Sad news: Minnesota’s loyal maestro died today, aged 93main
Stanisław Skrowaczewski died on 21 February 2017, at the age of 93. In a long and well-loved career, he was principal conductor of the Hall Orchestra and music director in Minneapolis, where he returned every season until this year.
Official biography follows.
Born in 1923 in Lwów, Poland, Skrowaczewski began piano and violin studies at the age of four and composed his first symphonic work at seven. He played and conducted Beethoven’s Third Piano Concerto at the age of 13. Despite severe artistic censorship from the first Soviet occupation (1939-41), Skrowaczewski enjoyed Lwów’s flourishing cultural scene during his formative years, and immersed himself in the city’s musical life. During this period, Skrowaczewski learned English and followed the progress of the Second World War by listening secretly to the BBC. In 1941 he suffered a hand injury from a bomb explosion during the Nazi assault on the city which ended his keyboard career, at which point he decided to focus on composing and conducting.
Following the war, Skrowaczewski moved to Kraków, the new musical centre of Poland, and through his conducting and compositions was hailed a future star by the most prominent Polish composers of the time, including Andrzej Panufnik and Witold Lutosławski (whose Concerto for Orchestra he conducted in its U.S. premiere in 1958). In 1946 he became Music Director of the Wrocław (Breslau) Philharmonic, and then Music Director of the Silesian State Philharmonic of Katowice (1949-54), the Kraków Philharmonic (1954-56), and permanent conductor of the Warsaw National Philharmonic Orchestra (1956-59). In the 1940s Skrowaczewski studied in Paris with Nadia Boulanger, during which time he joined the avant-garde composer’s organization Groupe Zodiaque. In 1948 he conducted the Paris premiere of Shostakovich’s Fifth Symphony with L’Orchestre Philharmonique de Radio France. A few years later Shostakovich heard a Skrowaczewski performance of the Fifth Symphony and he praised the young maestro’s interpretation.
After many years working in isolated communist Poland, a breakthrough came in 1956 when Skrowaczewski won the Santa Cecilia Competition for Conductors in Rome. This award led to an invitation by conductor George Szell to conduct the Cleveland Orchestra in 1958, a significant moment which marked the next chapter of Skrowacewski’s international career. Engagements with the New York Philharmonic Orchestra amongst others followed and in 1960, at the age of 36, he became Music Director of the Minneapolis Symphony Orchestra (now the Minnesota Orchestra), a position he held for 19 years. It was at this point that he left Poland to become a U.S. citizen, having lived through the Second World War and three occupations of Lwów.
During the 1960s Skrowaczewski made many debuts with major orchestras including the Royal Concertgebouw, London Symphony, Chicago Symphony, Boston Symphony, Los Angeles Philharmonic, Munich Philharmonic, and Vienna Philharmonic orchestras, as well as with the Vienna State Opera and Metropolitan Opera (New York). In particular, he became a regular guest-conductor of the Philadelphia Orchestra and Cleveland Orchestra, where he returned most recently in 2015 and the Berlin Philharmonic, where he returned most recently in 2011.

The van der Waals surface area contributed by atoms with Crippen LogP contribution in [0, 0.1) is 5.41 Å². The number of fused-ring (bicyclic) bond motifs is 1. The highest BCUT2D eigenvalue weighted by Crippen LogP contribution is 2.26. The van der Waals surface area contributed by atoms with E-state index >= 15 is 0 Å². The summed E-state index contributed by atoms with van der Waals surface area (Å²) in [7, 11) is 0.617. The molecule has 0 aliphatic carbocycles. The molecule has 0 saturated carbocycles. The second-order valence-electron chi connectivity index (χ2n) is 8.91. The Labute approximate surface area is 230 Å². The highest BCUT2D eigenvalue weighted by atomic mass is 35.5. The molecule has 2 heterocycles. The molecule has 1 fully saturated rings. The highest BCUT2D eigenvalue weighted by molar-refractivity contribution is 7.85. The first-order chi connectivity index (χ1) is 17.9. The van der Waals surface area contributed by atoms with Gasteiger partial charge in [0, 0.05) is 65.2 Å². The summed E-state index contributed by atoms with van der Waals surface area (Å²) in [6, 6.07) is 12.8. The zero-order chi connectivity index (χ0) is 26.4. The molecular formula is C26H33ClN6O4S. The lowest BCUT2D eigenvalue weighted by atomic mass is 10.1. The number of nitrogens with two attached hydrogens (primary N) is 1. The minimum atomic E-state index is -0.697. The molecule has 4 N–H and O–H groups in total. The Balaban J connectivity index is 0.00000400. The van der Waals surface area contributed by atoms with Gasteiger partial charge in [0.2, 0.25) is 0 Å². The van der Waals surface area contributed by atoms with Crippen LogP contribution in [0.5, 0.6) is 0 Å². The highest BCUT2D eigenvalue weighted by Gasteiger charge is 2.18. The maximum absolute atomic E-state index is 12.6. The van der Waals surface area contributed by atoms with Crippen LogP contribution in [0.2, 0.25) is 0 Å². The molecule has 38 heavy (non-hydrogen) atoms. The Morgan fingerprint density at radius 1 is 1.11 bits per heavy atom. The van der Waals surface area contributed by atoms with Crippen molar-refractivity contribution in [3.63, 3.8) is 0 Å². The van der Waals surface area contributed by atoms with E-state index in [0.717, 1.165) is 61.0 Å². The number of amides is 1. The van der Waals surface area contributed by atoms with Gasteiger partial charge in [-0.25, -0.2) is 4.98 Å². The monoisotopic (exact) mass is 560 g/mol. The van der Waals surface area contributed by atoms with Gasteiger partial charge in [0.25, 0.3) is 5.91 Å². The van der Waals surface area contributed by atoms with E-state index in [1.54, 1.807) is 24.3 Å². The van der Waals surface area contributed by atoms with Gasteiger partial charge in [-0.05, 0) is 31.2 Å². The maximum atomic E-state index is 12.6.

From 1984 to 1991 Skrowaczewski was Principal Conductor of The Hallé in Manchester with whom he toured Europe and the U.S. and recorded extensively, working with them regularly thereafter. In 2007 he was appointed Principal Conductor of the Yomiuri Nippon Symphony Orchestra in Japan and conducted them every year since, most recently as their Honorary Conductor Laureate. From 1979 he served as Conductor Laureate for the Minnesota Orchestra, conducting them annually for 56 seasons, an unprecedented length in the history of major American orchestras. In 2015 he was made Conductor Laureate of the Deutsche Radio Philharmonie Saarbrücken Kaiserslautern, following a long relationship and many celebrated recordings, including the complete Bruckner, Brahms, Schumann and Beethoven symphonies for Arte Nova Classics (now Oehms Classics). These received enormous critical acclaim and joined an extensive discography with other orchestras including the Yomiuri Nippon Symphony for Columbia Records, NHK Symphony, Minnesota, Royal Concertgebouw, London Philharmonic, London Symphony and Berlin Philharmonic orchestras, Deutsches Symphonie-Orchester Berlin, Orchestre National de France, Philharmonique de Radio France and The Hallé.
Skrowaczewski’s compositions have been performed and recorded widely and have received critical acclaim, with his Concerto for Orchestra (1985) and Passacaglia Immaginaria (1995) both being nominated for the Pulitzer Prize. Recent compositions include the widely performed Music for Winds (2009) and King Lynn and His 3 Naughty Kobolds (2014) for cellist Lynn Harrell. During the last year of his life he was composing a requiem for orchestra and chorus.
The recipient of numerous accolades, Skrowaczewski was awarded the Knight’s Cross of Polonia Restituta, one of Poland’s highest decorations, and has six Honorary Doctorates, awarded most recently by the universities of Minnesota and Wrocław, the New England Conservatory of Music and the Karol Szymanowski Academy of Music, Katowice. He is also the recipient of the Bruckner Society of America’s Kilenyi Medal of Honor and the Gold Medal of the Mahler-Bruckner Society, as well as five ASCAP Awards for his programming of contemporary music.
A comprehensive account of Skrowaczewski’s life and work can be found in Seeking the Infinite: The Musical Life of Stanisław Skrowaczewski, by Frederick Harris, Jr.